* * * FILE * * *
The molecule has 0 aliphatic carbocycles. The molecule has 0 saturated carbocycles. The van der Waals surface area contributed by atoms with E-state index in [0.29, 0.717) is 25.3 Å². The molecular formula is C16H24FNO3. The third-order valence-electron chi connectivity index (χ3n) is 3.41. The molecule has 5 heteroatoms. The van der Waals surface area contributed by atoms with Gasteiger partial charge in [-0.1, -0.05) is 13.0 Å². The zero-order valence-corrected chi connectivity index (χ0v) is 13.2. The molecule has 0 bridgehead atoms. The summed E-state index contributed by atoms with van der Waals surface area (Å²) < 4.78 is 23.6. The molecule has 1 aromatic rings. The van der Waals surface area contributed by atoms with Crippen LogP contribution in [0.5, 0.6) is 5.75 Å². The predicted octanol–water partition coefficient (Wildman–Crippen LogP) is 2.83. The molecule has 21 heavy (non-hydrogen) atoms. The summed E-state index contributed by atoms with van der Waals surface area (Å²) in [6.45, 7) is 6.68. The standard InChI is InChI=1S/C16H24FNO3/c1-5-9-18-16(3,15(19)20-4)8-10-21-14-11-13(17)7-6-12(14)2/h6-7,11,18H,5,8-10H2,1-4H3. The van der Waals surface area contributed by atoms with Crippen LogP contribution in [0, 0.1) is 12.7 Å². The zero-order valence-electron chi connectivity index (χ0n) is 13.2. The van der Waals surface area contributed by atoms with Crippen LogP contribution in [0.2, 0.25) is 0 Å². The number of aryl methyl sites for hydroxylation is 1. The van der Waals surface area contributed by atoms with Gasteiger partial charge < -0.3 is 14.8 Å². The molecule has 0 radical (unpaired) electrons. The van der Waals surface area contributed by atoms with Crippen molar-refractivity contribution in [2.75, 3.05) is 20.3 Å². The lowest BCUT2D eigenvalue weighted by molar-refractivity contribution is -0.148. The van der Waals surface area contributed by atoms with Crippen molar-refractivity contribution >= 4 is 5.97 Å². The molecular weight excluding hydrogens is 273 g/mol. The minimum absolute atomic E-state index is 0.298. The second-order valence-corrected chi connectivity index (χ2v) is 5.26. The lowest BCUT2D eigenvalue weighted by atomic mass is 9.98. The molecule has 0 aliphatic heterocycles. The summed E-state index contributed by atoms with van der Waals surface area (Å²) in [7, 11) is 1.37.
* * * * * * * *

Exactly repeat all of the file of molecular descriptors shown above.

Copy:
The molecule has 0 aliphatic carbocycles. The molecule has 0 saturated carbocycles. The van der Waals surface area contributed by atoms with E-state index in [0.29, 0.717) is 25.3 Å². The molecular formula is C16H24FNO3. The third-order valence-electron chi connectivity index (χ3n) is 3.41. The molecule has 5 heteroatoms. The van der Waals surface area contributed by atoms with Gasteiger partial charge in [-0.1, -0.05) is 13.0 Å². The zero-order valence-corrected chi connectivity index (χ0v) is 13.2. The molecule has 0 bridgehead atoms. The summed E-state index contributed by atoms with van der Waals surface area (Å²) < 4.78 is 23.6. The molecule has 1 aromatic rings. The van der Waals surface area contributed by atoms with Crippen LogP contribution in [0.5, 0.6) is 5.75 Å². The predicted octanol–water partition coefficient (Wildman–Crippen LogP) is 2.83. The molecule has 21 heavy (non-hydrogen) atoms. The summed E-state index contributed by atoms with van der Waals surface area (Å²) in [6.45, 7) is 6.68. The standard InChI is InChI=1S/C16H24FNO3/c1-5-9-18-16(3,15(19)20-4)8-10-21-14-11-13(17)7-6-12(14)2/h6-7,11,18H,5,8-10H2,1-4H3. The van der Waals surface area contributed by atoms with Crippen LogP contribution in [0, 0.1) is 12.7 Å². The zero-order valence-electron chi connectivity index (χ0n) is 13.2. The van der Waals surface area contributed by atoms with Crippen LogP contribution in [0.2, 0.25) is 0 Å². The number of aryl methyl sites for hydroxylation is 1. The van der Waals surface area contributed by atoms with Gasteiger partial charge < -0.3 is 14.8 Å². The molecule has 0 radical (unpaired) electrons. The van der Waals surface area contributed by atoms with Crippen molar-refractivity contribution in [2.75, 3.05) is 20.3 Å². The lowest BCUT2D eigenvalue weighted by molar-refractivity contribution is -0.148. The van der Waals surface area contributed by atoms with Crippen molar-refractivity contribution >= 4 is 5.97 Å². The molecular weight excluding hydrogens is 273 g/mol. The minimum absolute atomic E-state index is 0.298. The second-order valence-corrected chi connectivity index (χ2v) is 5.26. The lowest BCUT2D eigenvalue weighted by atomic mass is 9.98. The molecule has 0 aliphatic heterocycles. The summed E-state index contributed by atoms with van der Waals surface area (Å²) in [7, 11) is 1.37.